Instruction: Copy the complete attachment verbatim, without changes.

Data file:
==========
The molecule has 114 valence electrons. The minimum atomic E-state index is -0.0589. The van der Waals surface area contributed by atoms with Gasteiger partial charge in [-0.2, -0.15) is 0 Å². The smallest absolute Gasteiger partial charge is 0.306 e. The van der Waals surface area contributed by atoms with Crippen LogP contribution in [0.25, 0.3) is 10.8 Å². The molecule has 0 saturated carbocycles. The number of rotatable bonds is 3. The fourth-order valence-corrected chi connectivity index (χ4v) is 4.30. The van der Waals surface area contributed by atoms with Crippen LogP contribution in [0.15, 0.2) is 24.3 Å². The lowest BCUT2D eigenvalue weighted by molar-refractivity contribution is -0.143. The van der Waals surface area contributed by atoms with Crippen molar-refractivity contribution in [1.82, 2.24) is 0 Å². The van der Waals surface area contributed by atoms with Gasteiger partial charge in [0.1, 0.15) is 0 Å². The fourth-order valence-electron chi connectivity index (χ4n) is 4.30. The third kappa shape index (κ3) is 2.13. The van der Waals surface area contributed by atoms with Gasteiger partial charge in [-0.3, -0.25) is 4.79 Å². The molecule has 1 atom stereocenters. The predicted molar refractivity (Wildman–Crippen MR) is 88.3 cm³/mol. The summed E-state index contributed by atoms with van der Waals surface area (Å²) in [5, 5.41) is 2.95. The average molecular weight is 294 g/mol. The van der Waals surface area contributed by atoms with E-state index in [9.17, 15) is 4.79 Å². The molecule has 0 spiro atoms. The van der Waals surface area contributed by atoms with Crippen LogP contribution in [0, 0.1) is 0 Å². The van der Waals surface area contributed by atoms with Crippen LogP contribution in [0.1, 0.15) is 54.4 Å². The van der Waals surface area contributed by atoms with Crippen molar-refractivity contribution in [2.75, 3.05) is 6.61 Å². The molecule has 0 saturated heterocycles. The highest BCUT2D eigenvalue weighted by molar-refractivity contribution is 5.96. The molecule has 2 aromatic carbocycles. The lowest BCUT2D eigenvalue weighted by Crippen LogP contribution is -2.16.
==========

The molecule has 114 valence electrons. The minimum atomic E-state index is -0.0589. The van der Waals surface area contributed by atoms with Gasteiger partial charge in [-0.2, -0.15) is 0 Å². The smallest absolute Gasteiger partial charge is 0.306 e. The van der Waals surface area contributed by atoms with Crippen LogP contribution in [0.25, 0.3) is 10.8 Å². The molecule has 0 saturated carbocycles. The number of rotatable bonds is 3. The fourth-order valence-corrected chi connectivity index (χ4v) is 4.30. The van der Waals surface area contributed by atoms with Crippen LogP contribution in [0.15, 0.2) is 24.3 Å². The lowest BCUT2D eigenvalue weighted by molar-refractivity contribution is -0.143. The van der Waals surface area contributed by atoms with Crippen molar-refractivity contribution in [1.82, 2.24) is 0 Å². The van der Waals surface area contributed by atoms with Gasteiger partial charge in [0.1, 0.15) is 0 Å². The fourth-order valence-electron chi connectivity index (χ4n) is 4.30. The third kappa shape index (κ3) is 2.13. The van der Waals surface area contributed by atoms with Gasteiger partial charge in [-0.3, -0.25) is 4.79 Å². The molecule has 1 atom stereocenters. The predicted molar refractivity (Wildman–Crippen MR) is 88.3 cm³/mol. The summed E-state index contributed by atoms with van der Waals surface area (Å²) in [5, 5.41) is 2.95. The average molecular weight is 294 g/mol. The van der Waals surface area contributed by atoms with E-state index in [9.17, 15) is 4.79 Å². The molecule has 0 spiro atoms. The van der Waals surface area contributed by atoms with Crippen LogP contribution in [0, 0.1) is 0 Å². The van der Waals surface area contributed by atoms with Crippen LogP contribution in [0.1, 0.15) is 54.4 Å². The van der Waals surface area contributed by atoms with Crippen molar-refractivity contribution in [2.75, 3.05) is 6.61 Å². The molecule has 0 saturated heterocycles. The highest BCUT2D eigenvalue weighted by molar-refractivity contribution is 5.96. The molecule has 2 aromatic carbocycles. The lowest BCUT2D eigenvalue weighted by Crippen LogP contribution is -2.16.